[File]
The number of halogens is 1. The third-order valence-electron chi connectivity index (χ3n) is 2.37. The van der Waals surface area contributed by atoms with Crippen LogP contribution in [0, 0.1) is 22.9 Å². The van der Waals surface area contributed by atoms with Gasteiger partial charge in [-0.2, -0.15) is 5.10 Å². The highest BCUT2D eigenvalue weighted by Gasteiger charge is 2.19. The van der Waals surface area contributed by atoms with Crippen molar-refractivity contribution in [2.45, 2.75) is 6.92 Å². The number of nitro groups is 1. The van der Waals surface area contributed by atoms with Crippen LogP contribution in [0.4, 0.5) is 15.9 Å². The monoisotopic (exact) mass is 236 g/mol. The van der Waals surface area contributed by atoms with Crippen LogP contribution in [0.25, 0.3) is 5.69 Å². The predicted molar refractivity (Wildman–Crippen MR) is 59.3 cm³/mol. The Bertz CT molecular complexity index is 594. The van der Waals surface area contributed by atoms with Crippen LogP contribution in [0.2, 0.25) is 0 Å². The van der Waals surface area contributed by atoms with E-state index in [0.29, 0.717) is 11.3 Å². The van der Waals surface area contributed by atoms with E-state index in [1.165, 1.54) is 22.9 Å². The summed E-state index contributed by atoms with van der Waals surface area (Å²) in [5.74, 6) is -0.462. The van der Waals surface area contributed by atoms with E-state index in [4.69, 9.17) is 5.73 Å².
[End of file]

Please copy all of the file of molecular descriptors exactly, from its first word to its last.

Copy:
The number of halogens is 1. The third-order valence-electron chi connectivity index (χ3n) is 2.37. The van der Waals surface area contributed by atoms with Crippen LogP contribution in [0, 0.1) is 22.9 Å². The van der Waals surface area contributed by atoms with Gasteiger partial charge in [-0.2, -0.15) is 5.10 Å². The highest BCUT2D eigenvalue weighted by Gasteiger charge is 2.19. The van der Waals surface area contributed by atoms with Crippen molar-refractivity contribution in [2.45, 2.75) is 6.92 Å². The number of nitro groups is 1. The van der Waals surface area contributed by atoms with Crippen LogP contribution in [0.4, 0.5) is 15.9 Å². The monoisotopic (exact) mass is 236 g/mol. The van der Waals surface area contributed by atoms with Crippen LogP contribution in [0.25, 0.3) is 5.69 Å². The predicted molar refractivity (Wildman–Crippen MR) is 59.3 cm³/mol. The Bertz CT molecular complexity index is 594. The van der Waals surface area contributed by atoms with Crippen LogP contribution in [0.2, 0.25) is 0 Å². The van der Waals surface area contributed by atoms with E-state index in [0.29, 0.717) is 11.3 Å². The van der Waals surface area contributed by atoms with E-state index in [1.165, 1.54) is 22.9 Å². The summed E-state index contributed by atoms with van der Waals surface area (Å²) in [5.74, 6) is -0.462. The van der Waals surface area contributed by atoms with E-state index in [4.69, 9.17) is 5.73 Å².